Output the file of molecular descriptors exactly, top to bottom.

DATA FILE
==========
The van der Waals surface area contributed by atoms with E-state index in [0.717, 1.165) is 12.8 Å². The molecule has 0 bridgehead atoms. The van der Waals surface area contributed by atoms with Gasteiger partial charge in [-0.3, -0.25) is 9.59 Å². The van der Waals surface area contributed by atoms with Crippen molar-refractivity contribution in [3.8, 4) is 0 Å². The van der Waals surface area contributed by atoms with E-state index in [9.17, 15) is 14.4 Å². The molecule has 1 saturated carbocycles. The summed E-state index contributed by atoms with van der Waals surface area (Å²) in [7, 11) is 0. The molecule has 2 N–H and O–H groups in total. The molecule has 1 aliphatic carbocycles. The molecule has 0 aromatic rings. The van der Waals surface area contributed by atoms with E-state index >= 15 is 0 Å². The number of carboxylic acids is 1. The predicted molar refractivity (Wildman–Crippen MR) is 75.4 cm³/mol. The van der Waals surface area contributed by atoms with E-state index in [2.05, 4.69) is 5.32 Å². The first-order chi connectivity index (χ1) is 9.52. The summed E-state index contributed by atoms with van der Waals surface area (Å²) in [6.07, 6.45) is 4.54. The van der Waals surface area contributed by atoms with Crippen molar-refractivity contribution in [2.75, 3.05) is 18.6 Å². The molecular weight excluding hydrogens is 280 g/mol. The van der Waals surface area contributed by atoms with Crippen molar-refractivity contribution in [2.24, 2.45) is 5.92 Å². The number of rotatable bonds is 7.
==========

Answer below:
The van der Waals surface area contributed by atoms with E-state index in [0.717, 1.165) is 12.8 Å². The molecule has 0 bridgehead atoms. The van der Waals surface area contributed by atoms with Gasteiger partial charge in [-0.3, -0.25) is 9.59 Å². The van der Waals surface area contributed by atoms with Crippen molar-refractivity contribution in [3.8, 4) is 0 Å². The van der Waals surface area contributed by atoms with E-state index in [9.17, 15) is 14.4 Å². The molecule has 1 saturated carbocycles. The summed E-state index contributed by atoms with van der Waals surface area (Å²) in [7, 11) is 0. The molecule has 2 N–H and O–H groups in total. The molecule has 1 aliphatic carbocycles. The molecule has 0 aromatic rings. The van der Waals surface area contributed by atoms with E-state index >= 15 is 0 Å². The number of carboxylic acids is 1. The predicted molar refractivity (Wildman–Crippen MR) is 75.4 cm³/mol. The van der Waals surface area contributed by atoms with E-state index in [2.05, 4.69) is 5.32 Å². The first-order chi connectivity index (χ1) is 9.52. The summed E-state index contributed by atoms with van der Waals surface area (Å²) in [6.07, 6.45) is 4.54. The van der Waals surface area contributed by atoms with Crippen molar-refractivity contribution in [2.75, 3.05) is 18.6 Å². The molecular weight excluding hydrogens is 280 g/mol. The van der Waals surface area contributed by atoms with Crippen molar-refractivity contribution in [2.24, 2.45) is 5.92 Å². The number of rotatable bonds is 7.